But after two weeks of meetings, social events, embarrassing soccer games, and tours of schools I was ready. And my counter parts have been great in responding to me. I just finished up my second week of classes at the high school and primary school. We are in six week class about drugs and alcohol abuse prevention. We do not have six weeks left in the school year so the class will be condensed. But the classes are going well. Right now, I have eight classes in all and it is for sure keeping me busy. And tomorrow is the first day of basketball practice. Yes, you read that right. I, Patrick Helling, the worst basketball player in the world, is going to coaching a basketball team. We only have one ball and coach who is terrible at the game. So, vamos a ver (we’ll see). Work has picked up and it is only going to increase with my work at ADACAR starting next week. I have a feeling my bored moments in my hammock are going to become fewer and farer between. I can’t wait!

The climate here is not too hot. Do not get me wrong, it is hot. But it is not unbearable. Right now we are in the end of the rainy season. In fact, I recently survived my first tropical storm. Luckily for me and the people of Reitoca there was no damage here. We simply had six days of straight rain and overcast. I have never been a person who has had changing moods with the weather, but I was happy when the sun came out. I am getting a little worried that the rainy season is over. We have not had rain for three days and I have not seen a cloud in two. For what I know of Honduran weather, this is rare. I hear when the rainy season ends it gets so hot it is miserable. While I am sick of rain, I am not looking forward to six months of strong and terrible heat.

So in short, that is how things have been going here. I have been trying to keep track of things back in the States. From what I understand, I should avoid reading about politics because Obama’s numbers continue to drop and Congressional Democrats are updating their resumes in preparation for November. And yes, I know, the Cubs were terrible this year. It seems I picked a good time to leave. But, the Huskers are on a roll! I have been watching the games on game tracker. Not exactly the best way to watch a game, but it is the best I got. If we end up playing for the national championship I am going to have to find a way to watch it. If that means going home for one day, I might just have to. Ok, gotta run, love and miss you all!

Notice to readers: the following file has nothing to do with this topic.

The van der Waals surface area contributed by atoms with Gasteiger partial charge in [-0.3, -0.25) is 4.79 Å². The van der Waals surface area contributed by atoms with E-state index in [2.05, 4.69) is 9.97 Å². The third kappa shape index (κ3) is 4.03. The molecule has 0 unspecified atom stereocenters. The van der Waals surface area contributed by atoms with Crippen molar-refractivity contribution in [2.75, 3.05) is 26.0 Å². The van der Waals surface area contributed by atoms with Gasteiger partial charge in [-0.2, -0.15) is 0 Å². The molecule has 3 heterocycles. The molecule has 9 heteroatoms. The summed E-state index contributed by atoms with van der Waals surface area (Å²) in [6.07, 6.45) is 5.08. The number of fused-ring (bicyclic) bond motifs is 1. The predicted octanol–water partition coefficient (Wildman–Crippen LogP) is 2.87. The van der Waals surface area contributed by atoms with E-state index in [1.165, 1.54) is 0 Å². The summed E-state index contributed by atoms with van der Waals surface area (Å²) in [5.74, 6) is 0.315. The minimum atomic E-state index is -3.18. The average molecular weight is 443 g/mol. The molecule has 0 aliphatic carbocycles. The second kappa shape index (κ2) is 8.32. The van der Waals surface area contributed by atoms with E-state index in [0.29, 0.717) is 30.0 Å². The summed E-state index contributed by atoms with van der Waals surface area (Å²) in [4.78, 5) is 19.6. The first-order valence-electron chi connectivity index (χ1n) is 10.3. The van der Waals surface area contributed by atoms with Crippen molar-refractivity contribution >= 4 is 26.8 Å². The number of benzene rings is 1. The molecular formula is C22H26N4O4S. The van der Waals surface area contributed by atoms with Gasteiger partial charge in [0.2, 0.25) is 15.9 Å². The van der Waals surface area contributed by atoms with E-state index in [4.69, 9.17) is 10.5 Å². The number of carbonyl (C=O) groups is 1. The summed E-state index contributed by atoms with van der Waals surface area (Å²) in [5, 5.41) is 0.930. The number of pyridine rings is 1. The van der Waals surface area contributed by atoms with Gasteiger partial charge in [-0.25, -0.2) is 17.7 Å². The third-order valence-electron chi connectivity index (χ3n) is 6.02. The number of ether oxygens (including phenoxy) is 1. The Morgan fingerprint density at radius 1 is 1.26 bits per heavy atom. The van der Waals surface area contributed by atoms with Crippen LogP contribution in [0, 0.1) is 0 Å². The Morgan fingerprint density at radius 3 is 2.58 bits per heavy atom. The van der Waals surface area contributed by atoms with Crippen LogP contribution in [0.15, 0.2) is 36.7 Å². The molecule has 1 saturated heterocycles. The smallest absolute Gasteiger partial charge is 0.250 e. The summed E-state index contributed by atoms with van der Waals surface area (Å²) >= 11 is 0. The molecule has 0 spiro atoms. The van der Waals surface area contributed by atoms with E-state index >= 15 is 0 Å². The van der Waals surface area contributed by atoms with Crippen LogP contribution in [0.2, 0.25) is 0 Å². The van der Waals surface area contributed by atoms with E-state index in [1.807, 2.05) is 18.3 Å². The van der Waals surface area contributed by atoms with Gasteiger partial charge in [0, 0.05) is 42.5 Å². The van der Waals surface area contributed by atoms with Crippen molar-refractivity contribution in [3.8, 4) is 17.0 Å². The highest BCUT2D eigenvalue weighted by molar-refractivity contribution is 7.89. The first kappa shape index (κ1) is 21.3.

Wednesday, October 6, 2010

Ok, so I am little late starting this up.

Greetings family and friends!!
So, yes, the date is the 6th of October and yes, I arrived in country on the 23rd of June. And this is my first blog entry. A bit of an epic fail on my part. I have really failed to document this experience. So I am starting now!

One of the down sides about waiting three and half months to start a blog is that now, I have no idea where to start. So, I will try to give you all the scores and highlights of my first three months in Honduras. To begin, we got into country on June 23. The first thing that catches your eye when you land in Tegucigalpa is the amazing landscape. Being from St. Louis, mountains is not something I am used to. But let me tell, there are a ton of mountains here in Honduras. And they are beautiful. I have never seen anything like it. It is hard to explain the feeling that I had stepping outside of the airport, breathing real Honduran air for the first time. To those who are reading, I do not know if you have had a moment like this. It felt as if every moment of my life was building up to this moment, I needed to be here, and I had the rest of my life at my finger tips. I was a unique and amazing feeling that I will never forget.

Before I knew it, we were in the swing of training and Spanish class. You see, I thought it would be a good idea to move to Honduras for two years without any competency in Spanish. Needless to say, the language barrier was the most daunting task in front of me. To make an understatement, I was freaking out. I was living with a host family without the ability to talk or express how I felt. For those that know me well understand that taking away my ability to talk is a cruel, cruel thing. As time progressed with training I became more and more worried that I would not be able reach to Spanish level necessary to become an official volunteer. People told me to trust the process, I did not. I had countless nights trying so hard to talk with my host families, studying flash cards, and trying to read in Spanish. Perhaps the stress about Spanish is the reason why I have lost so much weight since I have been here. But, my teachers, bosses, and friends were right. After a lot of hard work, support from my friends, and countless Spanish classes I got to the level I needed to be. Every trainee needed to reach the level of intermediate medium in order to be sworn in. I finished at intermediate high. Graduating from college and high school were moments when I felt proud of myself. Those moments I did not feel bad patting myself on the back. Reaching the level of intermediate high in Spanish in eleven weeks was better. Thank you to my friends and teachers, I could not have done it without you. (Anna Maria, you were the best, thank you so much for everything!)